Finding Sea Turtles in Hanauma Bay, Oahu

Growing up, Hawaii was not on my radar. It has only been recent years that I realized what a dreamy destination it is. I’ve now been to Oahu but all the islands have received a spot on my bucket list! My one goal when I vacationed there was to see a sea turtle. I had done some research and determined the best places to spot them were on the North Shore and at Hanauma Bay. When I went in October 2017, there were 2 turtles who were loyal Hanauma Bay residents. A staff member told me however that they usually come early in the morning as that was the best time to feed. I went in the late morning, but in typical Natalia fashion, I was stubborn enough to not leave until I spotted one.

Backing up just a bit

For those of you going to Oahu, Hawaii, Hanauma Bay is a must! Just a short 15 minutes from Waikiki and with an average of 3000 visitors per day, it is one of Oahu’s top destinations. A beautiful protected marine bay, it was formed within a volcanic cone. Hanauma bay offers a diverse ecosystem for people to snorkel in. Due to the high volume of visitors and years of neglect, conservation efforts have been put in place. Every Tuesday, the bay is closed to allow the fish a day of feeding without interruption. Volunteers are on site to help educate visitors about reef conservation and the types of fish that live there. Park entry fees are 7.50$ a person and free for locals, active military and children under 12.  The park offers amenities for a fee including a snorkel set, locker use and a tram to get down and up from the park. Parking on site costs 1$ however get there early because it fills up fast!

Hanauma Bay – First time

When we went around 10am, it was completely full. We kept driving about 2km’s past the beach until we got to a look out and contemplated parking there. Although, we are almost certain the only parked vehicles allowed were the ones stopping to take photos of the view. Thankfully there was a very kind, very helpful police officer there. Side note – Oahu has some of the friendliest, happiest, most helpful people I’ve ever come across! Granted, if I lived in Hawaii I probably would be happy all the time too. The incredibly hospitable locals was the cherry on top of a fabulous vacation!

So back to the post. The police officer informed us if we drove back the way we came and made a left shortly after passing the reserve, there would be a residential area that people can park! The distance from the residential area is about 500m and some of it is up hill but every step of the way is worth it. Once on site, there is a marine education centre complete with a small shop and theatre room. Mandatory for all visitors is a 9 minute video presentation to learn about marine life, preservation and safety rules. If you think you’ll visit the bay within one years’ time, you are able to put your name on a list so that during your next visit, you can skip the video. The video plays every 15 minutes so once you’ve paid, you should be down on the beach within 30 minutes.

My brother and I were on the same page for turtle searching. After we put on our waterproof sunscreen and waited 30 minutes we set out. Almost immediately after stepping into the waters you can spot tropical fish. My first time snorkelling was in Koh Phi Phi, Thailand and that, and watching a baby elephant run, was the highlights of my time in Thailand. So even seeing fish, which I’m normally afraid of swimming with, was incredible. I’m not going to pretend to be some marine expert and list the names of some fish I saw after googling “Hanauma Bay fish.” But I will tell you, we saw a lot of very beautiful, very colourful fish. My brother even saw an eel which I’m thankful I didn’t.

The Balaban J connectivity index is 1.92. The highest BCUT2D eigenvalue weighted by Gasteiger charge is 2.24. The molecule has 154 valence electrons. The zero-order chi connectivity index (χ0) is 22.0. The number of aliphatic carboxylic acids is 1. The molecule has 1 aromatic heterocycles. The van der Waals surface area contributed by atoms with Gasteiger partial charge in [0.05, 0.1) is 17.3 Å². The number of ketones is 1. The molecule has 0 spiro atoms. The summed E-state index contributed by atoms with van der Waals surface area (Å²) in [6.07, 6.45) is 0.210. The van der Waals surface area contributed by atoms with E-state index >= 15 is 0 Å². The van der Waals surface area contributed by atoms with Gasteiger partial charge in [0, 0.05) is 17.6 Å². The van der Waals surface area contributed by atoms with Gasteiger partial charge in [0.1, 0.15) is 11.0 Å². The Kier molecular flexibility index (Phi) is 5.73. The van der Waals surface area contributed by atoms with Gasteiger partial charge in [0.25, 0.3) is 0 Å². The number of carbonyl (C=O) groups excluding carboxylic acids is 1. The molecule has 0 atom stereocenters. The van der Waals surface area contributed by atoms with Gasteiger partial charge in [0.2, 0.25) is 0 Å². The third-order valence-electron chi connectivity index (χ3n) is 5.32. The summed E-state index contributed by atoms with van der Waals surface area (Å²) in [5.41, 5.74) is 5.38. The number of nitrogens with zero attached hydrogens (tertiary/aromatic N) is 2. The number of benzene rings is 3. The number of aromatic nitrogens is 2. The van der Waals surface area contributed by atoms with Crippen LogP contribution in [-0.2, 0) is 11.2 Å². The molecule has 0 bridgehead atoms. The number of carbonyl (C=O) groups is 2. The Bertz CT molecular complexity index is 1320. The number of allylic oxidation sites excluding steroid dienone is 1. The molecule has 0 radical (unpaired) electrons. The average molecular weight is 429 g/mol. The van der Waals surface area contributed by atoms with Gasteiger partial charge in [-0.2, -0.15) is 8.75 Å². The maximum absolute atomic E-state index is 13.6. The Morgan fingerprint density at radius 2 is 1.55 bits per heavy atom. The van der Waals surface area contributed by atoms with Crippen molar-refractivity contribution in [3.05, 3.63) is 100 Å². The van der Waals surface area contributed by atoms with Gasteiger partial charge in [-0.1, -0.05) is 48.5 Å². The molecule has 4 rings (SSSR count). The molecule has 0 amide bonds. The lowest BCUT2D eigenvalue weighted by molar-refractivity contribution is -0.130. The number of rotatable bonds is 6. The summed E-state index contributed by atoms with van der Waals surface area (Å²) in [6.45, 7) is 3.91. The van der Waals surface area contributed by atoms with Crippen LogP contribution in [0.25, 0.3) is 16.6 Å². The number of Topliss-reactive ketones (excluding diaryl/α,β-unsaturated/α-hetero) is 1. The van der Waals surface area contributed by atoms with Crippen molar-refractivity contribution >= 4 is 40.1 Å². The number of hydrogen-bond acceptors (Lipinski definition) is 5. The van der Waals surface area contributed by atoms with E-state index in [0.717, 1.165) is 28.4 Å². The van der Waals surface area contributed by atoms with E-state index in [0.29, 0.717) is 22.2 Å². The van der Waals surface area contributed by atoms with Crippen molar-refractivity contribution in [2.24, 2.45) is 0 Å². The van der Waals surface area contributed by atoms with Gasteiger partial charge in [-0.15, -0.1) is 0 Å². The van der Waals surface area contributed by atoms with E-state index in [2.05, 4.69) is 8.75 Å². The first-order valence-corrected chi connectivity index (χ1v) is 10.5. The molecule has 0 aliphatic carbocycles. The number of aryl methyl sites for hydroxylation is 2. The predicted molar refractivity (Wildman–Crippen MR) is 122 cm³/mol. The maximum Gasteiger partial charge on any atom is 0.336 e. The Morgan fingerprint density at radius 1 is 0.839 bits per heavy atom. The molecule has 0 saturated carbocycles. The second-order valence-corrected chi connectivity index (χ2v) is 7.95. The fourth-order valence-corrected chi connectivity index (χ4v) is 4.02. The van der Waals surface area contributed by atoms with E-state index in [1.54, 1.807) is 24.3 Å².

The most difficult part of searching for a turtle was the lack of available sand to stand on. Visitors are responsible in doing their due diligence of not standing on or touching the coral. There aren’t many shallow, coral-free spots to rest at when you’re tired and need a break without having to return to shore. That stuff is literally everywhere. We spent two hours in the water so you can imagine how exhausted we were as we essentially never gave our bodies a break.

Ninety minutes into the swim, my brother and I decided we would check one more area then call it quits. We went east in the water and..

There it was! Our hard work paid off and my goal for Hawaii was better than complete. I not only saw a wild turtle, I swam with her! It was a surreal experience. My brother has a GoPro so he was able to get these amazing shots.

It’s important to keep in mind that it is illegal to touch, disturb, capture or kill a sea turtle in Hawaii. The penalty is up to a 25,000$ fine and/or a year in jail. We made sure to keep a respectful distance from her even when she swam towards us. I was thankful to see that other snorkelers showed the same respect.

Pro tip –

As we were leaving, we looked at the view once more and realized we could have found the turtle sooner. From the top of the hill we saw numerous people swimming close together around the area we saw the turtle. They had obviously spotted her too. We realized if we put a little thought into what we were seeing while heading down, we would have known where she was from the get go. We spent 2 hours in the water which I’m happy about as the whole snorkeling experience was incredible. However, if we found her at the beginning when we weren’t so tired it probably would have been more enjoyable.

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